2.3. Dissolution Experiment. The release of Ca2+ and OH-from CSH was investigated via a series of batch experiments. For each experiment, 1 g of CSH was poured into 1L of deion-ized water in glass bottles, thus leading to a sample to solution ratio of 1 g/L. The bottles were then placed on an agitation table and mixed at 40 rpm at 20°C for 5,10,15, 20, 40, 60, 80, and 100 min. The resulting Ca2+ concentration was determined using the EDTA coordination titration method (the relative derivation of data is 0.05%). Solution pH value was measured (±0.1) using precise pH paper (pH 7.0-10.0, San-ai-si reagent Co., Ltd., Shanghai, China). The accuracy of pH measurement is 0.1.

2.4. Experiments on Phosphate Recovery from Synthetic Solutions. Phosphate recovery property of the as-synthesized samples were investigated in a series of batch experiments. The pH values of phosphate-content solution were in the range of 7.0-7.5 before the CSH samples was added into this solution. For each one, one glass bottle containing 1L of a synthetic solution with initial phosphate concentration (100 mg/L) was prepared. Then 1 g of synthesized sample was put into this bottle, thus leading to a sample-to-solution ratio of 1 g/L. The bottle was placed on an agitation table and shaken at 40r/min under given temperature conditions (20°C) for 60 min. The solid samples after reaction were then separated from the removed synthetic solution, and were added again to synthetic solution with initial phosphate concentration of 100 mg/L. This experiment was repeated for six times until the phosphate concentration was kept unchanged with the addition of samples. The content of phosphate in the recovered products was identified with atomic absorption spectrophotometry (Atomic Absorption Spectrometer, AA800, USA).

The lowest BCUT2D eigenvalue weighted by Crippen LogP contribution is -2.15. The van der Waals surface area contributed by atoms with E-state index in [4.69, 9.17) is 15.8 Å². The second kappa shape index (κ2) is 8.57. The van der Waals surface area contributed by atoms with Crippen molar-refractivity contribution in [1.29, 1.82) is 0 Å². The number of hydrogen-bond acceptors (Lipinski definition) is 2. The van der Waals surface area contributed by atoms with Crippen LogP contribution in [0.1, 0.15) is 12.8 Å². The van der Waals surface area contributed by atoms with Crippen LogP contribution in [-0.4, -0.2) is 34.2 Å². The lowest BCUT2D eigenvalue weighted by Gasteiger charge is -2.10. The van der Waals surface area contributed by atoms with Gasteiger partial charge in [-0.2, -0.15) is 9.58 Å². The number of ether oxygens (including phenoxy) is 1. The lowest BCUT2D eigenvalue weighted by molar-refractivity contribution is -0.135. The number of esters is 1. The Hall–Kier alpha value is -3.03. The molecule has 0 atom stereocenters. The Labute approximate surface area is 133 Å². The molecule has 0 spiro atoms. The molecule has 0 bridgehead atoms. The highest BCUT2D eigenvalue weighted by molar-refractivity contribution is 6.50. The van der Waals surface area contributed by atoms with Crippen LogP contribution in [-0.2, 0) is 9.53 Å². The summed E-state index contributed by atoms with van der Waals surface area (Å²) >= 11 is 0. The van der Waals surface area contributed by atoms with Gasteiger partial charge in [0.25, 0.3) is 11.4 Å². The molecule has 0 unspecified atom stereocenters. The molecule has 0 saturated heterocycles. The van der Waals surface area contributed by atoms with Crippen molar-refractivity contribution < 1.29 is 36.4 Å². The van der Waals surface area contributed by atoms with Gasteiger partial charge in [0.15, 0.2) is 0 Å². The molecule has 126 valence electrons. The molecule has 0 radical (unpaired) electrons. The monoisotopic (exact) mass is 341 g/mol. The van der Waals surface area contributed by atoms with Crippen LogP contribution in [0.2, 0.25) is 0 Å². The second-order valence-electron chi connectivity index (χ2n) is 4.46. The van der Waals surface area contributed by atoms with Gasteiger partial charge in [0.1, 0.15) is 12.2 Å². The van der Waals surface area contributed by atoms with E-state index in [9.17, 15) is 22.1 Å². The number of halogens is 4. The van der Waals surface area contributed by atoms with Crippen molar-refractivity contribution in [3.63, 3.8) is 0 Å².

2.5. Characterization Instruments. The phase component and crystal structure of CSH are determined using X-ray diffraction with Cu Ka radiation (XRD, model XD-2 instrument, China). The morphology was observed by fieldemission scanning electron microscopy (FESEM, IUE, Hitachi, Japan) and transmission electron microscope (TEM, JEOL JEM-2010, Japan). The SBET and pore structure was investigated using adsorption-desorption measurements. Nitrogen adsorption-desorption isotherms were obtained on a nitrogen adsorption apparatus (ASAP-2010, USA). The microstructures are evaluated by Fourier transformed infrared spectroscopy (FT-IR, IR Prestige-21FT-infrared spectrometer, Shimadzu, Japan).